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Definition: Webb from Merriam-Webster's Collegiate(R) Dictionary

Sidney James Webb 1859–1947 1st Baron Passfield Eng. socialist

Summary Article: Webb
From The Hutchinson Unabridged Encyclopedia with Atlas and Weather Guide

English social reformers, writers, and founders of the London School of Economics and Political Science (LSE) in 1895. They were early members of the socialist Fabian Society, and advocates of a radical approach to social reform. They married in 1892. They argued for social insurance in their minority report (1909) of the Poor Law Commission, and wrote many influential books, including The History of Trade Unionism (1894), English Local Government (1906–29), Decay of Capitalist Civilization (1923), and Soviet Communism: A New Civilization? (1935). They founded the New Statesman magazine in 1913.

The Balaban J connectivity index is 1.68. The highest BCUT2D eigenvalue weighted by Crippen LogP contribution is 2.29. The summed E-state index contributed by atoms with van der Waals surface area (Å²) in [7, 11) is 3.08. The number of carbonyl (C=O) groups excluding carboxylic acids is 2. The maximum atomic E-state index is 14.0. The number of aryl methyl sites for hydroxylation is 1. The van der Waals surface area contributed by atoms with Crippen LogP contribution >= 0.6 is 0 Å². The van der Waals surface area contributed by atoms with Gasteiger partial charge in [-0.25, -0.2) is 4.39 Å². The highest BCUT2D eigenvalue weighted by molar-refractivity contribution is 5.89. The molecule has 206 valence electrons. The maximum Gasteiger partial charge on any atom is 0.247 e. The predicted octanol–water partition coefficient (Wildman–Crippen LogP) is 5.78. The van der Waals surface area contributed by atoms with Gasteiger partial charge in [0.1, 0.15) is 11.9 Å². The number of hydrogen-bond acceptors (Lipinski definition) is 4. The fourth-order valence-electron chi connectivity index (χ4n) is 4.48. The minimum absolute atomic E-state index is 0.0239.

Beatrice Webb was researching labour unions and working-class economic conditions when she met Sidney Webb in 1890. She wrote The Co-operative Movement in Great Britain (1891), Factory Acts (1901), My Apprenticeship (1926), and Our Partnership (1948). She also worked on English sociologist Charles Booth's Life and Labour of the People of London (1891–1903).

Sidney Webb was professor of public administration at LSE 1912–27. He is credited with drafting Clause Four of the 1918 Labour Party constitution (concerning the common ownership of the means of production). He was a member of the Labour Party executive 1916–25, entered Parliament in 1922, and was president of the Board of Trade in 1924, dominions secretary 1929–30, and colonial secretary 1929–31. He became a baron in 1929.


Webb, (Martha) Beatrice

Webb, Sidney James

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